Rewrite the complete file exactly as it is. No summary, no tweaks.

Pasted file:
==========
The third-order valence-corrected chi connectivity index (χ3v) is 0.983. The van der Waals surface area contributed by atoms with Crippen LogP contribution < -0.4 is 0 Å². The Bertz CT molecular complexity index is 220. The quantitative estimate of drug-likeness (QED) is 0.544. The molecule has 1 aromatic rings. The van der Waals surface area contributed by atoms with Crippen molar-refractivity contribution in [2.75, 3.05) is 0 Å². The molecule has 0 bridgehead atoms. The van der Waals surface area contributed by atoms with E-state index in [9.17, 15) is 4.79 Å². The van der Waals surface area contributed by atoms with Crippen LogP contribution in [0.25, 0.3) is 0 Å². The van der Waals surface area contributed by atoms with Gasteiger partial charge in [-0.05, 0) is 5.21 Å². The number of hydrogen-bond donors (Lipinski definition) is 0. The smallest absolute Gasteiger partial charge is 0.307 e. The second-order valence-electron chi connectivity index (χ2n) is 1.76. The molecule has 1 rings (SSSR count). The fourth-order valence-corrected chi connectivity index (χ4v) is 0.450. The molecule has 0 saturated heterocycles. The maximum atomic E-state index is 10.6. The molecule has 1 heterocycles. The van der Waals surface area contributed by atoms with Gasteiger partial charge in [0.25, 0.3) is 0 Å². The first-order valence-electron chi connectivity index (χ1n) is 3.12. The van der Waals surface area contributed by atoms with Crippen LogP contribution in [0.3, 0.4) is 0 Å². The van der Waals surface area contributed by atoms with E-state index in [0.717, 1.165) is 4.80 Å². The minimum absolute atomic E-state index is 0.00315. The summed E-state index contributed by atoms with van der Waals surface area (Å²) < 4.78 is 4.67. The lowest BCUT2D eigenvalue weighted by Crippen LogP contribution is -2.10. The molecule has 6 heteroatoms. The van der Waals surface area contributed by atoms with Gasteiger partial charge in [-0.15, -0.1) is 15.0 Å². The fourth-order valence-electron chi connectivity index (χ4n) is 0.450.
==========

The third-order valence-corrected chi connectivity index (χ3v) is 0.983. The van der Waals surface area contributed by atoms with Crippen LogP contribution < -0.4 is 0 Å². The Bertz CT molecular complexity index is 220. The quantitative estimate of drug-likeness (QED) is 0.544. The molecule has 1 aromatic rings. The van der Waals surface area contributed by atoms with Crippen molar-refractivity contribution in [2.75, 3.05) is 0 Å². The molecule has 0 bridgehead atoms. The van der Waals surface area contributed by atoms with E-state index in [9.17, 15) is 4.79 Å². The van der Waals surface area contributed by atoms with Crippen LogP contribution in [0.25, 0.3) is 0 Å². The van der Waals surface area contributed by atoms with Gasteiger partial charge in [-0.05, 0) is 5.21 Å². The number of hydrogen-bond donors (Lipinski definition) is 0. The smallest absolute Gasteiger partial charge is 0.307 e. The second-order valence-electron chi connectivity index (χ2n) is 1.76. The molecule has 1 rings (SSSR count). The fourth-order valence-corrected chi connectivity index (χ4v) is 0.450. The molecule has 0 saturated heterocycles. The maximum atomic E-state index is 10.6. The molecule has 1 heterocycles. The van der Waals surface area contributed by atoms with Gasteiger partial charge in [0.25, 0.3) is 0 Å². The first-order valence-electron chi connectivity index (χ1n) is 3.12. The van der Waals surface area contributed by atoms with Crippen LogP contribution in [0.3, 0.4) is 0 Å². The van der Waals surface area contributed by atoms with E-state index in [0.717, 1.165) is 4.80 Å². The minimum absolute atomic E-state index is 0.00315. The summed E-state index contributed by atoms with van der Waals surface area (Å²) < 4.78 is 4.67. The lowest BCUT2D eigenvalue weighted by Crippen LogP contribution is -2.10. The molecule has 6 heteroatoms. The van der Waals surface area contributed by atoms with Gasteiger partial charge in [-0.15, -0.1) is 15.0 Å². The fourth-order valence-electron chi connectivity index (χ4n) is 0.450.